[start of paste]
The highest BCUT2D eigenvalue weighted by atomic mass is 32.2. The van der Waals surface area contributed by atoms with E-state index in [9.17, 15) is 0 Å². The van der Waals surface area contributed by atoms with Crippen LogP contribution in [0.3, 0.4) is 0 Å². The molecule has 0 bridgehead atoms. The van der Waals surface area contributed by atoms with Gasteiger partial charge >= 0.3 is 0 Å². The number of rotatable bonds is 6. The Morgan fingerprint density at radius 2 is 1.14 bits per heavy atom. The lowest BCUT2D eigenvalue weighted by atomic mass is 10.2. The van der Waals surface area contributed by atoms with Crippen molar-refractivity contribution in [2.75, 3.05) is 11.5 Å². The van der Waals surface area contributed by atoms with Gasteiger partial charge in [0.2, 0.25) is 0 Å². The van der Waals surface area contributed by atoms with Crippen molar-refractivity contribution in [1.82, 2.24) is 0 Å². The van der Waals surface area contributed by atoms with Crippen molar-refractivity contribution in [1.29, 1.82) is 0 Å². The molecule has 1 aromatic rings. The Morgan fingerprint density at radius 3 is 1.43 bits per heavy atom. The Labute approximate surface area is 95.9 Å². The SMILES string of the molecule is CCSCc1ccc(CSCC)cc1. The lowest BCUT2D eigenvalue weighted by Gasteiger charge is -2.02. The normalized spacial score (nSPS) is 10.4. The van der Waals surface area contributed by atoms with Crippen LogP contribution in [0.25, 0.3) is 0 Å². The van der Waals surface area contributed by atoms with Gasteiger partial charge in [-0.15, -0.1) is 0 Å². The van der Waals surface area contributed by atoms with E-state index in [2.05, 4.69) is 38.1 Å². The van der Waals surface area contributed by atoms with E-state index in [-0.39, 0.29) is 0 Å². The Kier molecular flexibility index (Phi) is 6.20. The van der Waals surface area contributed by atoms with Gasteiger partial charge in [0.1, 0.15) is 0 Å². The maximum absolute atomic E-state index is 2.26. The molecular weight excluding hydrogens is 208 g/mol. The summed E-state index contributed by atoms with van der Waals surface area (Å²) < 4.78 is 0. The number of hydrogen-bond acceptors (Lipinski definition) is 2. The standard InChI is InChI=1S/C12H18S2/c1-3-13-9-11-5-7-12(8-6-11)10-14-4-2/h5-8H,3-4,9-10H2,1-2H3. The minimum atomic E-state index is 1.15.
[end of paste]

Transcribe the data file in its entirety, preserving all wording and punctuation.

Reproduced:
The highest BCUT2D eigenvalue weighted by atomic mass is 32.2. The van der Waals surface area contributed by atoms with E-state index in [9.17, 15) is 0 Å². The van der Waals surface area contributed by atoms with Crippen LogP contribution in [0.3, 0.4) is 0 Å². The molecule has 0 bridgehead atoms. The van der Waals surface area contributed by atoms with Gasteiger partial charge >= 0.3 is 0 Å². The number of rotatable bonds is 6. The Morgan fingerprint density at radius 2 is 1.14 bits per heavy atom. The lowest BCUT2D eigenvalue weighted by atomic mass is 10.2. The van der Waals surface area contributed by atoms with Crippen molar-refractivity contribution in [2.75, 3.05) is 11.5 Å². The van der Waals surface area contributed by atoms with Gasteiger partial charge in [0.2, 0.25) is 0 Å². The van der Waals surface area contributed by atoms with Crippen molar-refractivity contribution in [1.82, 2.24) is 0 Å². The van der Waals surface area contributed by atoms with Crippen molar-refractivity contribution in [1.29, 1.82) is 0 Å². The molecule has 1 aromatic rings. The Morgan fingerprint density at radius 3 is 1.43 bits per heavy atom. The Labute approximate surface area is 95.9 Å². The SMILES string of the molecule is CCSCc1ccc(CSCC)cc1. The lowest BCUT2D eigenvalue weighted by Gasteiger charge is -2.02. The normalized spacial score (nSPS) is 10.4. The van der Waals surface area contributed by atoms with Crippen LogP contribution in [0.25, 0.3) is 0 Å². The van der Waals surface area contributed by atoms with Gasteiger partial charge in [-0.15, -0.1) is 0 Å². The van der Waals surface area contributed by atoms with E-state index in [2.05, 4.69) is 38.1 Å². The van der Waals surface area contributed by atoms with E-state index in [-0.39, 0.29) is 0 Å². The Kier molecular flexibility index (Phi) is 6.20. The van der Waals surface area contributed by atoms with Gasteiger partial charge in [0.1, 0.15) is 0 Å². The maximum absolute atomic E-state index is 2.26. The molecular weight excluding hydrogens is 208 g/mol. The summed E-state index contributed by atoms with van der Waals surface area (Å²) < 4.78 is 0. The number of hydrogen-bond acceptors (Lipinski definition) is 2. The standard InChI is InChI=1S/C12H18S2/c1-3-13-9-11-5-7-12(8-6-11)10-14-4-2/h5-8H,3-4,9-10H2,1-2H3. The minimum atomic E-state index is 1.15.